President Obama today signed into law the jobs bill that will provide $18 billion in tax breaks to businesses and pumps $20 billion into highway and transit programs.
Don’t start gassing up all that idled machinery just yet Mr. Construction Industry.
Just because you throw money at a problem doesn’t mean it’ll always work (for an example, please see my 1994 Jeep Wrangler).
With the jobs bill, the government has decided to throw money toward infrastructure. That’s great, but it doesn’t mean new jobs will open up tomorrow.
According to a report from a professor at George Mason University, each $1 billion the government spends on construction projects directly employs 14,300 workers.
Here’s the problem: That $1 billion spent on construction is $1 billion less the government spends elsewhere in the economy, the private sector for example. So while one construction worker might find work building a road, an office worker in the construction industry might not get called back to work. All the while the deficit increases with more stimulus money being tossed around like it grows on trees.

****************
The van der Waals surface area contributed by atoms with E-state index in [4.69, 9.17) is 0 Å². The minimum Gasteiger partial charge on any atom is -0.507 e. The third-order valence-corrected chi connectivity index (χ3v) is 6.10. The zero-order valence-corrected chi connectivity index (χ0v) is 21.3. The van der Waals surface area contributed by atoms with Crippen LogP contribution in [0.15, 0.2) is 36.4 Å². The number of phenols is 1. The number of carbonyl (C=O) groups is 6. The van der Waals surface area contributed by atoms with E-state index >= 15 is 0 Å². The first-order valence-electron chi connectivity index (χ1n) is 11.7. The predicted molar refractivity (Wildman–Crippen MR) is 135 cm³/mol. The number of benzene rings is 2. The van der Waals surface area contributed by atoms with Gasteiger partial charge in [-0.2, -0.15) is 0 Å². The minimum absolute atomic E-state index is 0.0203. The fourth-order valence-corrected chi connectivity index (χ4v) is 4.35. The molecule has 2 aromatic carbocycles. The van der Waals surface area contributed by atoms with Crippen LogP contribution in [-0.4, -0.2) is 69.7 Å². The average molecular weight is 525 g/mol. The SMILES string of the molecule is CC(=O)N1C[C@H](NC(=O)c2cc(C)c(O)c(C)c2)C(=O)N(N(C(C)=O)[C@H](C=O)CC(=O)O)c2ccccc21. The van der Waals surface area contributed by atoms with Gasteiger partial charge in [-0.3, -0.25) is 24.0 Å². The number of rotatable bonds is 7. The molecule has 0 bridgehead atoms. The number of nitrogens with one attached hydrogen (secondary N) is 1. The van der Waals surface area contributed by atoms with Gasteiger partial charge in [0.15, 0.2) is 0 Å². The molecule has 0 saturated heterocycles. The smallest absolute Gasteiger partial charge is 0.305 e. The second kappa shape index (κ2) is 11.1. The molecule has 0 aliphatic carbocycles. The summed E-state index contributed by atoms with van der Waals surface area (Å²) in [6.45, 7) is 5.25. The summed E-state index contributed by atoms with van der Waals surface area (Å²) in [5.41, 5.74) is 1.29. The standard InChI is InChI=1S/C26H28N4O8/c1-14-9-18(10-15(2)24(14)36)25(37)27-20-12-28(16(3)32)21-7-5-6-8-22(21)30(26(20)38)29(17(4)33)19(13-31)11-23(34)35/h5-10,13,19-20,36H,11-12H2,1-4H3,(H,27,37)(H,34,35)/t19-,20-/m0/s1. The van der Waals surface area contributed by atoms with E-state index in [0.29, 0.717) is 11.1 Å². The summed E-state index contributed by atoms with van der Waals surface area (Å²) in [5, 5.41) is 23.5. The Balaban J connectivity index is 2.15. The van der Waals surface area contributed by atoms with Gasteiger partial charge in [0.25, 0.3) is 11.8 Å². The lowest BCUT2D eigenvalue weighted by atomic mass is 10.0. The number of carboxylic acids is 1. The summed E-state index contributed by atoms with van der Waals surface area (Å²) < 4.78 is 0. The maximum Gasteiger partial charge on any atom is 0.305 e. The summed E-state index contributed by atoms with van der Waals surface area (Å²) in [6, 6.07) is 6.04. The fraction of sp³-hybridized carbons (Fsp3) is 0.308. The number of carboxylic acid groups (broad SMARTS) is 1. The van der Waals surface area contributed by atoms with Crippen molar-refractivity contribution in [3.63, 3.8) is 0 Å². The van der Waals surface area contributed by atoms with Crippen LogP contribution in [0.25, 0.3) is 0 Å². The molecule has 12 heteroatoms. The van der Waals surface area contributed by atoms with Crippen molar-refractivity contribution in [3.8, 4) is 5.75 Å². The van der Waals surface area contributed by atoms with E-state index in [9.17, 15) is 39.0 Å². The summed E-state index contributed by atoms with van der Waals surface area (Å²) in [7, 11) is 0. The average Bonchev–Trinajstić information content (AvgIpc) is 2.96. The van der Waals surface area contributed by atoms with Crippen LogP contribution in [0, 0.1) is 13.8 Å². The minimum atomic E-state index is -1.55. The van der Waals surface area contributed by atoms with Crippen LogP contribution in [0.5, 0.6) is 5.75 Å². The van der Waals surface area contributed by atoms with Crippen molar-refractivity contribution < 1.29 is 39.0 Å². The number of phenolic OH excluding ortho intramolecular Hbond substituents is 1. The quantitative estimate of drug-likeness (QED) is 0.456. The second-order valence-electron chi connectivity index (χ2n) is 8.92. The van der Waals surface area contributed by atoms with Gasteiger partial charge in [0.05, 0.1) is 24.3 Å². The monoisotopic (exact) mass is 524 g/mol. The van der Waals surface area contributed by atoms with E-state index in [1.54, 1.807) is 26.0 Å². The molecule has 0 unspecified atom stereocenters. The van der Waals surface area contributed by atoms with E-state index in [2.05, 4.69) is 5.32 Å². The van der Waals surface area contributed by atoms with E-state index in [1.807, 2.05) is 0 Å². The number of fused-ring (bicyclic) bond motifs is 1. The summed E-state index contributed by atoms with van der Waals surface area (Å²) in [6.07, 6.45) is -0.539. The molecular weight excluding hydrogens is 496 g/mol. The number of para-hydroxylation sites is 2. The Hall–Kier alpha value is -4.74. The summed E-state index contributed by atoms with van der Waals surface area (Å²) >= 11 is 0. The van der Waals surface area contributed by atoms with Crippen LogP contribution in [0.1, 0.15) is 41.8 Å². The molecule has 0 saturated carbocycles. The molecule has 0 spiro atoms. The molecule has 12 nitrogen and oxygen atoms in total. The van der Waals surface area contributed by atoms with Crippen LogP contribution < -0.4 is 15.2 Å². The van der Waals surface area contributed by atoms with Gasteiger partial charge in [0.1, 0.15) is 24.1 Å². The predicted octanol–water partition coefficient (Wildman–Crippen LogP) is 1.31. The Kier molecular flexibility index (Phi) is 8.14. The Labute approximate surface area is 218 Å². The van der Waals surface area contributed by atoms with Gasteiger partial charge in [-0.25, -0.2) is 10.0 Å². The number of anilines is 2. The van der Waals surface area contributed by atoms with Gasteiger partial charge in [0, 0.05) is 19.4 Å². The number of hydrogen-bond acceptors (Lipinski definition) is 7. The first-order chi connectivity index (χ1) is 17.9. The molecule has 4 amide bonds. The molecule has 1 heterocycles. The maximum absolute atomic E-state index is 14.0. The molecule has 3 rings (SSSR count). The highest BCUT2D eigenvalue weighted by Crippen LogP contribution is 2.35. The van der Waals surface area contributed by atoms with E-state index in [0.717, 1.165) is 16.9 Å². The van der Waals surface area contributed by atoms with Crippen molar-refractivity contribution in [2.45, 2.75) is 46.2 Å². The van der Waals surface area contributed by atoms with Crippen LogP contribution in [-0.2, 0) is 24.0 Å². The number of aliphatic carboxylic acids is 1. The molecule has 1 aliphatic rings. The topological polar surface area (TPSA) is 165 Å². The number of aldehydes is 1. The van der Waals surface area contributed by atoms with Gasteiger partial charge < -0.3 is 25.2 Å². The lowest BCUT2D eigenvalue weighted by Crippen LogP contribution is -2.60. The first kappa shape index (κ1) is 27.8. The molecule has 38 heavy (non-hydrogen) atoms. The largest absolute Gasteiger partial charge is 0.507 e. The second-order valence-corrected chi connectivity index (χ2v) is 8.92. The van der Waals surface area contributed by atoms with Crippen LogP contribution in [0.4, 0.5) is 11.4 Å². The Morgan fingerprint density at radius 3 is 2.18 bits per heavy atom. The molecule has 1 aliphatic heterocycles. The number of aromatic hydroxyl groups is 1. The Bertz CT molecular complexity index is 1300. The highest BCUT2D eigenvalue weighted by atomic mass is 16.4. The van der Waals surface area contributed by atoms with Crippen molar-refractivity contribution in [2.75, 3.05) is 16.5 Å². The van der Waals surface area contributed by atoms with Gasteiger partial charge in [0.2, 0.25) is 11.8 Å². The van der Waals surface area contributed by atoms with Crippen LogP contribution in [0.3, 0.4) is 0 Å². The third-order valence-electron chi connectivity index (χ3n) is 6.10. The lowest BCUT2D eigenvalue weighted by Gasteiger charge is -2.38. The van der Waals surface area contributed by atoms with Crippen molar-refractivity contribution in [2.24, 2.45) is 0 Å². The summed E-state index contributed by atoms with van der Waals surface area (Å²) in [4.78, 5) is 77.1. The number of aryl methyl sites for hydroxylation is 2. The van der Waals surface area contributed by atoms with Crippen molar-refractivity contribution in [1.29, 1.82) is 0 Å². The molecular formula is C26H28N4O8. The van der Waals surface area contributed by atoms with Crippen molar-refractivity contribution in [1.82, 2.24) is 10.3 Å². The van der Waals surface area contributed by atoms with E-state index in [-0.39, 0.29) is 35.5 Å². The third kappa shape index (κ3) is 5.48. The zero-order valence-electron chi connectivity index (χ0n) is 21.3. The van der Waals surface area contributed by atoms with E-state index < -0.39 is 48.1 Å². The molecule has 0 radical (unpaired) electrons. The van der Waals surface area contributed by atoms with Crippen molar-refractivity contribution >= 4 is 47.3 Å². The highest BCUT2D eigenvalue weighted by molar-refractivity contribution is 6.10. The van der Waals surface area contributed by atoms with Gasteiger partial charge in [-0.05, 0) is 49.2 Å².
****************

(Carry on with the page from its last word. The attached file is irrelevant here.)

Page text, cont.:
Instead, how about suspending the Davis –Bacon Act, which requires government contractors to pay wages averaging 22 percent above market rates. Suspending the DBA would allow the government to hire new workers and build more infrastructure without increasing the deficit.
The DBA, when it was enacted in 1931, was a good idea. It required prevailing wages on public works projects and ensured many in the industry were paid solid wages for an honest day’s work.
But times have changed. I would rather see 1,000 construction workers paid a fair wage than 500 paid a prevailing wage.
Joe Yovino is the Web editor at The Daily Reporter. He should have worked prevailing wage into his salary.